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IFC: When you were living through the ’90s, did you think it was television’s golden age or the pop culture apocalypse?


Betsy: I wasn’t sure I knew what it was, I just knew I loved it!


Dara: Same. Was just happy that my parents let me watch. But looking back, the ’90s honored The Teen. And for that, it’s the golden age of pop culture. 

IFC: Which ’90s shows did you mine for the series, and why?

Betsy: Melrose and 90210 for the most part. If you watch an episode of either of those shows you’ll see they’re a comedic gold mine. In one single episode, they cover serious crimes, drug problems, sex and working in a law firm and/or gallery, all while being young, hot and skinny.


Dara: And almost any series we were watching in the ’90s, Full House, Saved By the Bell, My So Called Life has very similar themes, archetypes and really stupid-intense drama. We took from a lot of places. 

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IFC: How would you describe each of the show’s characters in terms of their ’90s TV stereotype?

Dara: Autumn (Sunita Mani) is the femme fatale. Robin (Dara Katz) is the book worm (because she wears glasses). Candace (Betsy Kenney) is Corey’s twin and gives great advice and has really great hair. Corey (Casey Jost) is the boy next door/popular guy. Candace and Corey’s parents decided to live in a car so the gang can live in their house.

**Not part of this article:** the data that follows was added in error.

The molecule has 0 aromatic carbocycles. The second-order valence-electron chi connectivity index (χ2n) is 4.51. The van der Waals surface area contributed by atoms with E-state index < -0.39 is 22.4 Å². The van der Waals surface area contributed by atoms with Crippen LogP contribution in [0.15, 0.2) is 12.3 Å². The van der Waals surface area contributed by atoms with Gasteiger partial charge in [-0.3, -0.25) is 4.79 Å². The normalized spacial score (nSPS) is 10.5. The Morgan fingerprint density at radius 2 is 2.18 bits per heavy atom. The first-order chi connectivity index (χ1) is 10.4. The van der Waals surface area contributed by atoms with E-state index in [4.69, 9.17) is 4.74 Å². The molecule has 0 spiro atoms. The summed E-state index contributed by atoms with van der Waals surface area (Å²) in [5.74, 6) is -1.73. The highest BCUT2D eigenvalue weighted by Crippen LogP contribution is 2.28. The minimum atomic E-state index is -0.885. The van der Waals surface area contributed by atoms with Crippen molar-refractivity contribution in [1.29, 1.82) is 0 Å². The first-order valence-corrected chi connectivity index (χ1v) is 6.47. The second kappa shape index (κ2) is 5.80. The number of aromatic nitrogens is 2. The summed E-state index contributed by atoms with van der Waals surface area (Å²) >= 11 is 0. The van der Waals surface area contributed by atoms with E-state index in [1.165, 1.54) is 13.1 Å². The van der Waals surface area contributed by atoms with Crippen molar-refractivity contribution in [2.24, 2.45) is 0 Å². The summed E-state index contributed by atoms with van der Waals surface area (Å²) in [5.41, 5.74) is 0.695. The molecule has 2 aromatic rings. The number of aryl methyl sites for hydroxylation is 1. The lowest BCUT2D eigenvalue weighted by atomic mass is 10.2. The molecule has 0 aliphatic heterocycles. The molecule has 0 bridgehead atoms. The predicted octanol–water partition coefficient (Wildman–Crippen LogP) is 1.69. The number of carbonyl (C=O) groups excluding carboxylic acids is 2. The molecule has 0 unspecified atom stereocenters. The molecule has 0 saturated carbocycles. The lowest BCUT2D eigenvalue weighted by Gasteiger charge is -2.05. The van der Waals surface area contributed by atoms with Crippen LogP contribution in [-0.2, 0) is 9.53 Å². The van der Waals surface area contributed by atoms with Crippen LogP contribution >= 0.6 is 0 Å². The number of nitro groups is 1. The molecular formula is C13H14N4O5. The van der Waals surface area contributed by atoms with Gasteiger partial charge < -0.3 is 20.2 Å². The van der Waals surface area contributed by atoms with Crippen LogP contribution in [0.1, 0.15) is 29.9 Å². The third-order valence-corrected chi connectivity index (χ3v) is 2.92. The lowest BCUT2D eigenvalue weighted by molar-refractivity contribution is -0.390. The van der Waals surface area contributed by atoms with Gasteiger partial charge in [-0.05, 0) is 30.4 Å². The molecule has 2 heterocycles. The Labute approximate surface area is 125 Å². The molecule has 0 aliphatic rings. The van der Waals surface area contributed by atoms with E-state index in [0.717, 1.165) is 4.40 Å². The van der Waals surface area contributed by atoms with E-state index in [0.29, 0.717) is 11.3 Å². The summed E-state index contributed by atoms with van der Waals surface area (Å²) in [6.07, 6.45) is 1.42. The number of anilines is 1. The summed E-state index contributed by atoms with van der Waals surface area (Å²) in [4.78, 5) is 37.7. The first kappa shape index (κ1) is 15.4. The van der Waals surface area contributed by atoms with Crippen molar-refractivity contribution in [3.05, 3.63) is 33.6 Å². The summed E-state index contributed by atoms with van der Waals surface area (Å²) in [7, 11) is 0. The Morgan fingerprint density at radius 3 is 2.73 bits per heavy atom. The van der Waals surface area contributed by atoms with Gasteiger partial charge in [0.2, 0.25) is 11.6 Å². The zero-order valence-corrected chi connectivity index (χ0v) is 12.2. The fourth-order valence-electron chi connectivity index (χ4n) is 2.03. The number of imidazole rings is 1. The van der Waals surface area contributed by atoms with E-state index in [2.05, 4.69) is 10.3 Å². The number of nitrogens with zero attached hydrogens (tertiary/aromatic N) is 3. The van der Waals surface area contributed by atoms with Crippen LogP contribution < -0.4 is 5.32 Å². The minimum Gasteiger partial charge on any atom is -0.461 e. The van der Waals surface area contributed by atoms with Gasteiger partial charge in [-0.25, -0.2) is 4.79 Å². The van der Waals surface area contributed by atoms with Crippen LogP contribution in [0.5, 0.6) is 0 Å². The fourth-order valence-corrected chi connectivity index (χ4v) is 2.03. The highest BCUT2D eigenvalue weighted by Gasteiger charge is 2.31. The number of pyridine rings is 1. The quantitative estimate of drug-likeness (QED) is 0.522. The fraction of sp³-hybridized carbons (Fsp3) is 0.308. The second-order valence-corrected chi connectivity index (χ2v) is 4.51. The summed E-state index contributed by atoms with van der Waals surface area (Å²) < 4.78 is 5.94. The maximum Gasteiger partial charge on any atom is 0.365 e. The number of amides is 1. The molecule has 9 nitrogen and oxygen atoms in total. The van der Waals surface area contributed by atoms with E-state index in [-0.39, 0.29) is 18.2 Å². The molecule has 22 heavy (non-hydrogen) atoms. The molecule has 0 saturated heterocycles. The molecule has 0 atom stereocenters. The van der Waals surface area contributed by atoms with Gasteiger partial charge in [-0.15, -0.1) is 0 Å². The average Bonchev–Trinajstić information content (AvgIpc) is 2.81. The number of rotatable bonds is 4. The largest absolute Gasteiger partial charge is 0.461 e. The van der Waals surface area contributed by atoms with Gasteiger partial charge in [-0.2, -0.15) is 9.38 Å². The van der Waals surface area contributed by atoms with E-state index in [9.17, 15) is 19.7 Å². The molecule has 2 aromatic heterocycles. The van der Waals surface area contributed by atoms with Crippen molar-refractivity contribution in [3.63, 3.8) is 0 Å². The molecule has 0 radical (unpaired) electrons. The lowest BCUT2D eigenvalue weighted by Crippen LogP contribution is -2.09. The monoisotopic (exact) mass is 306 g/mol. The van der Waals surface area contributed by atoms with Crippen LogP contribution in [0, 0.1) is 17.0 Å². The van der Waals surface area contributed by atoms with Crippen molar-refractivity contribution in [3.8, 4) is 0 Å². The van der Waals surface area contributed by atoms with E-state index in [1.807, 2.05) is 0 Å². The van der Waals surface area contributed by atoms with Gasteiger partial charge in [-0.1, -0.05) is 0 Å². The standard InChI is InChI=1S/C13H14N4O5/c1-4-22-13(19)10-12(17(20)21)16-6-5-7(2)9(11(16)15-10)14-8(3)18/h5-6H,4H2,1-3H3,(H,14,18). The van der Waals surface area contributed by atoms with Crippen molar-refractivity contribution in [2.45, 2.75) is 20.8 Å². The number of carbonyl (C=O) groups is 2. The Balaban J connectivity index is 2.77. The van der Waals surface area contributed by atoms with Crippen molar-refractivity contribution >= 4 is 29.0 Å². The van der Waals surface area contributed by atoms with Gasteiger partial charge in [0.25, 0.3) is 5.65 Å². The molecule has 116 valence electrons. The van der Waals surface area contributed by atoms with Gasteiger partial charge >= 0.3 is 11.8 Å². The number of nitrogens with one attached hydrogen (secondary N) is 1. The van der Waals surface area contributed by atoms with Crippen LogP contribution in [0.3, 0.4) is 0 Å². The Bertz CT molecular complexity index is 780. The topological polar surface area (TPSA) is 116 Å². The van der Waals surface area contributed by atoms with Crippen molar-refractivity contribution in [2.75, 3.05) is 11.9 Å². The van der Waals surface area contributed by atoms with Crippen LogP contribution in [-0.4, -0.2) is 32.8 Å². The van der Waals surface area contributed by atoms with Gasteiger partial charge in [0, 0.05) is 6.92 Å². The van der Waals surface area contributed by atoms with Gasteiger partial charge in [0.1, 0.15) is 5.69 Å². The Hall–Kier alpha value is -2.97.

Lee (Jonathan Braylock) is the jock.

IFC: Why do you think the world is ready for this series?

Dara: Because everyone’s feeling major ’90s nostalgia right now, and this is that, on steroids while also being a totally new, silly thing.

Delight in the whole season of The Place We Live right now on IFC’s Comedy Crib. It’ll take you back in all the right ways.

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New Nasty

Whips, Chains and Hand Sanitizer

Turn On The Full Season Of Neurotica At IFC's Comedy Crib

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Jenny Jaffe has a lot going on: She’s writing for Disney’s upcoming Big Hero 6: The Series, developing comedy projects with pals at Devastator Press, and she’s straddling the line between S&M and OCD as the creator and star of the sexyish new series Neurotica, which has just made its debut on IFC’s Comedy Crib. Jenny gave us some extremely intimate insight into what makes Neurotica (safely) sizzle…

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IFC: How would you describe Neurotica to a fancy network executive you met in an elevator?

Jenny: Neurotica is about a plucky Dominatrix with OCD trying to save her small-town dungeon.

IFC: How would you describe Neurotica to a drunk friend of a friend you met in a bar?

Jenny: Neurotica is about a plucky Dominatrix with OCD trying to save her small-town dungeon. You’re great. We should get coffee sometime. I’m not just saying that. I know other people just say that sometimes but I really feel like we’re going to be friends, you know? Here, what’s your number, I’ll call you so you can have my number!

IFC: What’s your comedy origin story?

Jenny: Since I was a kid I’ve dealt with severe OCD and anxiety. Comedy has always been one of the ways I’ve dealt with that. I honestly just want to help make people feel happy for a few minutes at a time.